A commentary in the Wall Street Journal stated with refreshing blatancy: "Egyptians would be lucky if their new ruling generals turn out to be in the mold of Chile's Augusto Pinochet, who took power amid chaos but hired free-market reformers and midwifed a transition to democracy. If [armed forces chief] General Abdul [Fatah] Sisi merely tries to restore the old Mubarak order, he will eventually suffer Mr. Morsi's fate."
Sickening revisionism aside (Pinochet as democratic midwife; "chaos" as a result of Allende's misrule rather than CIA destabilization), this is an incredibly revealing statement. The Egyptian military's imperial masters in Washington and on Wall Street care nothing for the freedom of the Egyptian people—only "freedom" for Western capital in Egypt. Morsi is not reviled here for his repression or his reactionary constitution, or the Muslim Brotherhood's sinister politics. His sin was failing to deliver "stability." And Mubarak is not reviled for his undemocratic state but (left unsaid, throwing the Journal's well-heeled readers a wink) failing to sufficiently dismantle the Nasser-era restraints on Western access to local labor and resources. And Egypt's own resources (which are meager compared to its oil-rich neighbors) are less what is at issue here than the nation's status as leader of the Arab world. A neoliberal counter-revolution in Egypt is critical to the imperial agenda throughout the region.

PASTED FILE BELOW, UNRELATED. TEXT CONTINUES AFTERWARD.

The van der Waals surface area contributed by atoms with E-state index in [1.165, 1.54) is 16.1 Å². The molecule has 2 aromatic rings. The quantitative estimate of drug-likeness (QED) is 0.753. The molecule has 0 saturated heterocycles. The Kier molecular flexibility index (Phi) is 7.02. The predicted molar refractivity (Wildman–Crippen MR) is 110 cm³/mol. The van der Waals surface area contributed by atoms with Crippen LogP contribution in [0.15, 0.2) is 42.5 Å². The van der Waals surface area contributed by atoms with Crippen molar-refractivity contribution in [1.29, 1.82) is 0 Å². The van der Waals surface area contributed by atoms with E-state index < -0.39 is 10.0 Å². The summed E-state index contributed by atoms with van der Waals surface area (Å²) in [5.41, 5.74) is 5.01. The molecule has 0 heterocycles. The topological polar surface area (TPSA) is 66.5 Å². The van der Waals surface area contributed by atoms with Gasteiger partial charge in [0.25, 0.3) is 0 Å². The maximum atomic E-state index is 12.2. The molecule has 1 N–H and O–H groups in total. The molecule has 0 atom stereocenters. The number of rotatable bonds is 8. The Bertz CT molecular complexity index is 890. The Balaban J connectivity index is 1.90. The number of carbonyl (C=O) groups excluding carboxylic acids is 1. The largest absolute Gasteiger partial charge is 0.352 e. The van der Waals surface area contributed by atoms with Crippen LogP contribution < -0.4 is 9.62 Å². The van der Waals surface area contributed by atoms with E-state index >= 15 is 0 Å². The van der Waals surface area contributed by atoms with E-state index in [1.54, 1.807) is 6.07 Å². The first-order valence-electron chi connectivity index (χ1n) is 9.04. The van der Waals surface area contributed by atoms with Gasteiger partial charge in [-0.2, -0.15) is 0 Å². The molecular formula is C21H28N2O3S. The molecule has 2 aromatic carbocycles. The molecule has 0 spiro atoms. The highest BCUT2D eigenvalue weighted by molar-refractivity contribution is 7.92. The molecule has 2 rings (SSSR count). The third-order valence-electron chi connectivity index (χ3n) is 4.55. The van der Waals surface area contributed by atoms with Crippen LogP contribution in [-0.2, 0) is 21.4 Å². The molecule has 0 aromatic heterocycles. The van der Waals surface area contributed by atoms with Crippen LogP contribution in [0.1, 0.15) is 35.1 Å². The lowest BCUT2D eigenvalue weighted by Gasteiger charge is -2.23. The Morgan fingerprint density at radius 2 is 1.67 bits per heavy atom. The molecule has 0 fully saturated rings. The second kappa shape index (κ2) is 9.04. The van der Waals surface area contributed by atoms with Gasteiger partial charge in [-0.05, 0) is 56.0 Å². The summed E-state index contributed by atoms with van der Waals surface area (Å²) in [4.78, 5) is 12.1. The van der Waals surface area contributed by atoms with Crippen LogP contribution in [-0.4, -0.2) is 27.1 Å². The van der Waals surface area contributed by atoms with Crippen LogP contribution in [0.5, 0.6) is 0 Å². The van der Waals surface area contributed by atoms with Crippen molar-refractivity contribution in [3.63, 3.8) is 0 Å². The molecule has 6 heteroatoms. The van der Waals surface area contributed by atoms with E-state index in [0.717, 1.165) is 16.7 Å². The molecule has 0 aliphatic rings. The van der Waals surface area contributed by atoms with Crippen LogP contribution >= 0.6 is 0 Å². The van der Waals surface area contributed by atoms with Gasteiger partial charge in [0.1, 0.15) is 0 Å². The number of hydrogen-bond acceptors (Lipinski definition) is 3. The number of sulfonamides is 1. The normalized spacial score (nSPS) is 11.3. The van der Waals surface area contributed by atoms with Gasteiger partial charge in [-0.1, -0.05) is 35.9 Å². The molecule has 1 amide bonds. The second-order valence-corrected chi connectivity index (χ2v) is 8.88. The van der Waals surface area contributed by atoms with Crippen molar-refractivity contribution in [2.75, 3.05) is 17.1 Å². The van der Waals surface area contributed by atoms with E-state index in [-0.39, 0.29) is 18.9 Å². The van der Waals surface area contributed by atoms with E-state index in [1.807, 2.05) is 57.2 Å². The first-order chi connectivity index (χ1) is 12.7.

If the figure of up to 30 million Egyptians in the streets in recent days is to be believed, we've just witnessed perhaps the largest demonstrations in the history of the human race. This can't but strike some panic in the planet's corridors of power. Morsi's ouster is the fruit of this world-historic upswell, and represents a significant defeat for political Islam—especially critical in light of the recent Sunni-Shi'ite sectarian violence in Egypt, part of a terrifying pattern that threatens to ignite the entire Islamic world. But a new dictatorship (even behind a veil of democratic legitimacy) could position the Brotherhood very well to recoup its losses—allowing it to pose once again as champion of the oppressed rather than oppressor.